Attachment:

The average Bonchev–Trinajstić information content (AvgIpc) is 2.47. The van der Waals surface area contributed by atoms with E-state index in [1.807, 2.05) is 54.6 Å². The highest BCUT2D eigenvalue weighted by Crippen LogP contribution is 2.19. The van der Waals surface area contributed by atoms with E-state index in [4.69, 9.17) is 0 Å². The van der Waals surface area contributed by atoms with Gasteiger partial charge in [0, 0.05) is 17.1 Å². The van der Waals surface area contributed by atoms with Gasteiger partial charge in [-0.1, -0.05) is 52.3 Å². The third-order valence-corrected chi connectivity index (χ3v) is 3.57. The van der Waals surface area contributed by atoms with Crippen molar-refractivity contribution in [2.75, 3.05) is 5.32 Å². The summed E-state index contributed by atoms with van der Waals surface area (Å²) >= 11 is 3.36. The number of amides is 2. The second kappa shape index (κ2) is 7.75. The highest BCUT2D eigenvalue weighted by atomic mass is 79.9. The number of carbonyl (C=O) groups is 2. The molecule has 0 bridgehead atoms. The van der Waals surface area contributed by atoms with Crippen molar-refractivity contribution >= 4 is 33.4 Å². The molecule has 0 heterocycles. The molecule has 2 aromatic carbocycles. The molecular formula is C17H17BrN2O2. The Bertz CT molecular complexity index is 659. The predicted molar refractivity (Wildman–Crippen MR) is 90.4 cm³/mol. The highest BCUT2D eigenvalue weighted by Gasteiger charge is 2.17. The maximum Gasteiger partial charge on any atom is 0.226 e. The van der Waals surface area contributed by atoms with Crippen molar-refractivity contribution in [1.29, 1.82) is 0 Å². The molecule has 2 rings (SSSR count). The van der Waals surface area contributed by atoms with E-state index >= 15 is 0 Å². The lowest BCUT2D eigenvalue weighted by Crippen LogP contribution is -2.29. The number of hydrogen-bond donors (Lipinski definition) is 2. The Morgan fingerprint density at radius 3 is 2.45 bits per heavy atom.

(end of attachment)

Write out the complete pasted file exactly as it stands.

The average Bonchev–Trinajstić information content (AvgIpc) is 2.47. The van der Waals surface area contributed by atoms with E-state index in [1.807, 2.05) is 54.6 Å². The highest BCUT2D eigenvalue weighted by Crippen LogP contribution is 2.19. The van der Waals surface area contributed by atoms with E-state index in [4.69, 9.17) is 0 Å². The van der Waals surface area contributed by atoms with Gasteiger partial charge in [0, 0.05) is 17.1 Å². The van der Waals surface area contributed by atoms with Gasteiger partial charge in [-0.1, -0.05) is 52.3 Å². The third-order valence-corrected chi connectivity index (χ3v) is 3.57. The van der Waals surface area contributed by atoms with Crippen molar-refractivity contribution in [2.75, 3.05) is 5.32 Å². The summed E-state index contributed by atoms with van der Waals surface area (Å²) >= 11 is 3.36. The number of amides is 2. The second kappa shape index (κ2) is 7.75. The highest BCUT2D eigenvalue weighted by atomic mass is 79.9. The number of carbonyl (C=O) groups is 2. The molecule has 0 bridgehead atoms. The van der Waals surface area contributed by atoms with Crippen molar-refractivity contribution >= 4 is 33.4 Å². The molecule has 0 heterocycles. The molecule has 2 aromatic carbocycles. The molecular formula is C17H17BrN2O2. The Bertz CT molecular complexity index is 659. The predicted molar refractivity (Wildman–Crippen MR) is 90.4 cm³/mol. The highest BCUT2D eigenvalue weighted by Gasteiger charge is 2.17. The maximum Gasteiger partial charge on any atom is 0.226 e. The van der Waals surface area contributed by atoms with Crippen molar-refractivity contribution in [1.29, 1.82) is 0 Å². The molecule has 2 rings (SSSR count). The van der Waals surface area contributed by atoms with E-state index >= 15 is 0 Å². The lowest BCUT2D eigenvalue weighted by Crippen LogP contribution is -2.29. The number of hydrogen-bond donors (Lipinski definition) is 2. The Morgan fingerprint density at radius 3 is 2.45 bits per heavy atom.